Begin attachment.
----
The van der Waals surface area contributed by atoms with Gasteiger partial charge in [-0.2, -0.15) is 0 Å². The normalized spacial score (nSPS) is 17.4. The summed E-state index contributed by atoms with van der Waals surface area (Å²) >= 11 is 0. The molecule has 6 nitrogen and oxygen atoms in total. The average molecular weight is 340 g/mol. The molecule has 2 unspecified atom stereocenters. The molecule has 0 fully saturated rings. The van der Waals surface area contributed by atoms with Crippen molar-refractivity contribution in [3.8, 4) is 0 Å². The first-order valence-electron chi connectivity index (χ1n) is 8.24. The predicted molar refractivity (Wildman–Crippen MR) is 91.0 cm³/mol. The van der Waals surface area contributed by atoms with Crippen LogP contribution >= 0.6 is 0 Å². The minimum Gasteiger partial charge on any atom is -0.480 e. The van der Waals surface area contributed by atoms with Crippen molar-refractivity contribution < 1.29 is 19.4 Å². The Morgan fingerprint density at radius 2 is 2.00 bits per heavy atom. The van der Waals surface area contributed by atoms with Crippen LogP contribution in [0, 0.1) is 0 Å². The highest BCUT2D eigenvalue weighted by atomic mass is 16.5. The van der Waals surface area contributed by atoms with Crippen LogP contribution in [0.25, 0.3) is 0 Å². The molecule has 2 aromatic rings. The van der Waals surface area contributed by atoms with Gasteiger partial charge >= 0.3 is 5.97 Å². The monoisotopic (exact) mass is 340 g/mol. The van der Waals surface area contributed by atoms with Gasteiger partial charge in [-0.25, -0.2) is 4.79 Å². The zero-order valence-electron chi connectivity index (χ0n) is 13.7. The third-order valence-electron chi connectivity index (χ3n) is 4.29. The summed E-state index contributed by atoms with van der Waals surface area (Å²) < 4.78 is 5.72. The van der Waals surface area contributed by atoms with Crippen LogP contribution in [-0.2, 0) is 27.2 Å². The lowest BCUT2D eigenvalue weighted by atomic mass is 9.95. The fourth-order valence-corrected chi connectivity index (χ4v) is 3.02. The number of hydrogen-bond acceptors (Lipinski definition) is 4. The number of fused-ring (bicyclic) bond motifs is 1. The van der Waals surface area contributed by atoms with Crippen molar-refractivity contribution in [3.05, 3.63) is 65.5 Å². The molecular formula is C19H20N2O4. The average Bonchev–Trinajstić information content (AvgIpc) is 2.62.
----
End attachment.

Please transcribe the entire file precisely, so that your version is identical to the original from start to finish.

The van der Waals surface area contributed by atoms with Gasteiger partial charge in [-0.2, -0.15) is 0 Å². The normalized spacial score (nSPS) is 17.4. The summed E-state index contributed by atoms with van der Waals surface area (Å²) >= 11 is 0. The molecule has 6 nitrogen and oxygen atoms in total. The average molecular weight is 340 g/mol. The molecule has 2 unspecified atom stereocenters. The molecule has 0 fully saturated rings. The van der Waals surface area contributed by atoms with Crippen molar-refractivity contribution in [3.8, 4) is 0 Å². The first-order valence-electron chi connectivity index (χ1n) is 8.24. The predicted molar refractivity (Wildman–Crippen MR) is 91.0 cm³/mol. The van der Waals surface area contributed by atoms with Crippen LogP contribution >= 0.6 is 0 Å². The minimum Gasteiger partial charge on any atom is -0.480 e. The van der Waals surface area contributed by atoms with Crippen molar-refractivity contribution < 1.29 is 19.4 Å². The Morgan fingerprint density at radius 2 is 2.00 bits per heavy atom. The van der Waals surface area contributed by atoms with Crippen LogP contribution in [0, 0.1) is 0 Å². The highest BCUT2D eigenvalue weighted by atomic mass is 16.5. The van der Waals surface area contributed by atoms with Crippen LogP contribution in [0.25, 0.3) is 0 Å². The molecule has 2 aromatic rings. The van der Waals surface area contributed by atoms with Gasteiger partial charge >= 0.3 is 5.97 Å². The monoisotopic (exact) mass is 340 g/mol. The van der Waals surface area contributed by atoms with Gasteiger partial charge in [-0.25, -0.2) is 4.79 Å². The zero-order valence-electron chi connectivity index (χ0n) is 13.7. The third-order valence-electron chi connectivity index (χ3n) is 4.29. The summed E-state index contributed by atoms with van der Waals surface area (Å²) < 4.78 is 5.72. The van der Waals surface area contributed by atoms with Crippen LogP contribution in [-0.2, 0) is 27.2 Å². The lowest BCUT2D eigenvalue weighted by atomic mass is 9.95. The fourth-order valence-corrected chi connectivity index (χ4v) is 3.02. The number of hydrogen-bond acceptors (Lipinski definition) is 4. The number of fused-ring (bicyclic) bond motifs is 1. The van der Waals surface area contributed by atoms with Crippen molar-refractivity contribution in [3.05, 3.63) is 65.5 Å². The molecular formula is C19H20N2O4. The average Bonchev–Trinajstić information content (AvgIpc) is 2.62.